Dr Potts acted as co-director of the University of Sydney excavations at Pella, Jordan, from 1982 to 1989. He worked at Lehman Brothers in New York from 1990 to 1994, following which he became director of the National Gallery of Victoria (1994–8). In conjunction with this directorship, he was Adjunct Professor at La Trobe University, and a Professorial Fellow at the University of Melbourne. He was the Director of the Kimbell Art Museum in Fort Worth, Texas from 1998 to 2007, and the Director of the Fitzwilliam Museum from 2007 to 2012.He is currently director of the J. Paul Getty Museum in California.

  14. Tim Knox

    Timothy Aidan John Knox, FSA (born 9 August 1962) was educated at Ratcliffe College, Leicestershire, and took a B.A. at the Courtauld Institute of Art. In 1989 he was appointed Assistant Curator at the Royal Institute of British Architects Drawings Collection. In 1995 he joined the National Trust as its Architectural Historian and in 2002 became that organisation's Head Curator. Among the projects with which he was involved were the restoration of the gardens of Stowe House, the acquisition of Tyntesfield and of the Workhouse in Southwell, Nottinghamshire, and the restoration of the Darnley Mausoleum in Cobham Park, Kent.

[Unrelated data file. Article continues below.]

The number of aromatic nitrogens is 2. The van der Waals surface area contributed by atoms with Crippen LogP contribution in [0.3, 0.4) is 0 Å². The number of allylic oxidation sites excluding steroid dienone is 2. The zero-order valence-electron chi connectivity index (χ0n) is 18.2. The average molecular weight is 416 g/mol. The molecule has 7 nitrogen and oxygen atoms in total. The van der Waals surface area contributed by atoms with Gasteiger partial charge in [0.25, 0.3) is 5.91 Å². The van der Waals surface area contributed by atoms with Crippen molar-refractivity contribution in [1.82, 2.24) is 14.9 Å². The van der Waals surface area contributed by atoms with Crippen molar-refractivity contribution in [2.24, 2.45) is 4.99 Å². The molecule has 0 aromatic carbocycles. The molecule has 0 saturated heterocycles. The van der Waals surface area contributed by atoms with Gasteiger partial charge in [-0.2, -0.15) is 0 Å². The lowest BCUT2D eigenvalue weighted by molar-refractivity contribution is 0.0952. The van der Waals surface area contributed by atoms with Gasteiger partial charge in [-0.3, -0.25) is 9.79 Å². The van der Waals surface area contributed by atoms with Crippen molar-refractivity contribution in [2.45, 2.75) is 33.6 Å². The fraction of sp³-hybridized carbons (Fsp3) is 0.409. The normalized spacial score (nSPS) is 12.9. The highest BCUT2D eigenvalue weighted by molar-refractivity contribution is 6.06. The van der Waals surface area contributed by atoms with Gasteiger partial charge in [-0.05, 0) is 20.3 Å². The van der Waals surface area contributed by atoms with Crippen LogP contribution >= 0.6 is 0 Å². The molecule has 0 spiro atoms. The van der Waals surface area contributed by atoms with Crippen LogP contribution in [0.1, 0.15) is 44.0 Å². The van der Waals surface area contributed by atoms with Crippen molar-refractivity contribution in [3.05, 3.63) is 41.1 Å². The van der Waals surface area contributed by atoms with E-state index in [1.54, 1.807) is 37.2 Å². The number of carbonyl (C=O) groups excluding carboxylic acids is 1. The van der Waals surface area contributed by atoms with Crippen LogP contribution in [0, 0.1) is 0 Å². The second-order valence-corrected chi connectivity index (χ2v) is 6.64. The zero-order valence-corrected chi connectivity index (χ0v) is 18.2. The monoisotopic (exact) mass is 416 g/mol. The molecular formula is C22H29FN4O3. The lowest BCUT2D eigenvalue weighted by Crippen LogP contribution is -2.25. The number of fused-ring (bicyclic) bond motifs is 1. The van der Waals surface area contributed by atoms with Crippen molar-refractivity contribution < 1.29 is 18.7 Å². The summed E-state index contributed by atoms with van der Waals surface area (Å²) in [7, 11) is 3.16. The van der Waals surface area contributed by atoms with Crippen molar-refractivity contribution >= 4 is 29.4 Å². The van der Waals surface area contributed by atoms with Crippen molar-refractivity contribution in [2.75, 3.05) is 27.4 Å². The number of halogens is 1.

From 2005 to 2013, he was Director of Sir John Soane's Museum in London, where he oversaw a restoration project of Nos. 12 and 14 Lincoln's Inn Fields, the two houses flanking the original house-museum created by the Georgian architect Sir John Soane. From 2013 to 2018, he was the Director of the Fitzwilliam Museum, and since March 2018, he has been Director of the Royal Collection, the private art collection of the British Royal Family.